If you happen to be in southeastern Utah when it’s raining, keep an eye out for these species and snap a picture if you do see one. Then you can upload these photos to iNaturalist, an app that logs the locations and species identification information of a variety of wildlife species, including amphibians. The DWR monitors the reptile and amphibian species observations that are added to iNaturalist, and the information is used to inform management and conservation efforts for the species.
The Western pearlshell is a native freshwater mussel species that was historically found in only a few rivers and streams in northern Utah, but today, these mussels are only found in one stream in Summit County. Western pearlshells can be found in many western states, but their numbers have been declining in recent decades.
They eat a diet of tiny plants (phytoplankton) and animals (zooplankton) that they filter from the water. Western pearlshells are a long-lived species and have been known to live for 60-70 years.
“One interesting fact is that most freshwater mussels require a host fish to complete their life cycle,” DWR Native Aquatics Biologist Kate Holcomb said. “Larval mussels are released from the female mussel’s gills, and they must attach to the gills of a specific host fish in order to transform into a juvenile mussel. Once the transformation is complete, the juvenile mussels fall off the fish and begin their life burrowed among the rocks in the river. Western pearlshells typically use several species of trout and Chinook salmon as their hosts.”
Springsnails are native snails found in springs — hence the name — located along the Wasatch Front and in the western part of Utah. There are 18 species of springsnails in Utah and they are believed to have a lifespan of about one year. They eat algae and other bacteria and microbe organisms that attach to rocks and plants in the springs.
“Many of Utah’s springsnail species are only found in one spring and nowhere else in the world,” Holcomb said. “They can be hard to find because they tend to be very tiny — less than 5 millimeters in size as adults.”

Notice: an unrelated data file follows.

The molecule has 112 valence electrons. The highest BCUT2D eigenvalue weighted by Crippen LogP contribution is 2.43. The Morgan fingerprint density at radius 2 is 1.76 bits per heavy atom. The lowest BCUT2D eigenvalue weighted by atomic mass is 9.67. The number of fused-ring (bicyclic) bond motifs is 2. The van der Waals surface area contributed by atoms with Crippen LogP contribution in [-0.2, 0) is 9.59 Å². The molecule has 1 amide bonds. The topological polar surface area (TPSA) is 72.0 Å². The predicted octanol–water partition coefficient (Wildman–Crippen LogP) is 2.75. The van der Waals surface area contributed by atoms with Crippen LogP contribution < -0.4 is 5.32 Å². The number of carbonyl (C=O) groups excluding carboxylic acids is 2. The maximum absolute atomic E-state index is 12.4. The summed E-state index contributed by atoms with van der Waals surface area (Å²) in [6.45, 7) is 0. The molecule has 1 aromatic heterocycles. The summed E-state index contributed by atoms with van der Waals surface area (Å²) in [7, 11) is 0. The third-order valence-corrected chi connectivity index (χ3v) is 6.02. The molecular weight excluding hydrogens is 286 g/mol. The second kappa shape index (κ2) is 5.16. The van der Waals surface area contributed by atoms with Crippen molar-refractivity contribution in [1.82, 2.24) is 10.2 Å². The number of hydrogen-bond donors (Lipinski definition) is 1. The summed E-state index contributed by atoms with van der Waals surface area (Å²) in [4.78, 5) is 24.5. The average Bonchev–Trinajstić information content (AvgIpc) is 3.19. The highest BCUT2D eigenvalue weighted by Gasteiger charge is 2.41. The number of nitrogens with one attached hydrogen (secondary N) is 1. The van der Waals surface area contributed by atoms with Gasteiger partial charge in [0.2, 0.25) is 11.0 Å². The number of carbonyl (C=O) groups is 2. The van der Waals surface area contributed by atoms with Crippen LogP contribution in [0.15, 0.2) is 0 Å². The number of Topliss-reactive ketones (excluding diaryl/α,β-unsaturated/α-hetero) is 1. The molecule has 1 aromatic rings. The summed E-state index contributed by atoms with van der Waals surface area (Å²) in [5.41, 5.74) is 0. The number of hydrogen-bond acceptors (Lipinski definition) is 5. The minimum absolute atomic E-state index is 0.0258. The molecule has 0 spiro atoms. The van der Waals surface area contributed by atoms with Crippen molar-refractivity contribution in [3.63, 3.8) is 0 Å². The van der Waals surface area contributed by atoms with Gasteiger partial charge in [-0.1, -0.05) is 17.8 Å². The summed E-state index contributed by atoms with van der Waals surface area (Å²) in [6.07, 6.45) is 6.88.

As their name indicates, this native fish species can be found in mountain streams throughout Utah. It is technically in the same family as trout, and as such, can grow to similar sizes as trout, reaching roughly 18-20 inches in length. They primarily eat insects and can live up to 17 years, with an average life span of 6-8 years.
“These fish can be 10 times more abundant than trout, yet many people don’t know they are there and don’t fish for them,” DWR Sportfish Coordinator Randy Oplinger said. “They are particularly active in the winter, so they can be a great species to fly fish for during the winter months.”
This native fish species is most notable because of its unique appearance. It has large, flaring frontal fins close to its head that give it the appearance of having a mane. Like the mountain whitefish, it can also be found in mountain streams throughout the state. Historically, there were three other native species of sculpin in Utah: Bear Lake sculpin, Paiute sculpin (which look very similar to mottled sculpin) and Utah Lake sculpin. The Utah Lake sculpin is now extinct.
“Mottled sculpin are also extremely abundant, but many Utahns don’t know they are in our state because they are quite small — usually just a few inches long — and they camouflage well so they can be hard to find. They change color to match their surroundings in order to hide from predators,” Oplinger said.
These fish typically have a life span of six years and primarily eat insects
Jolley is the spokesperson for the Utah Division of Wildlife Resources.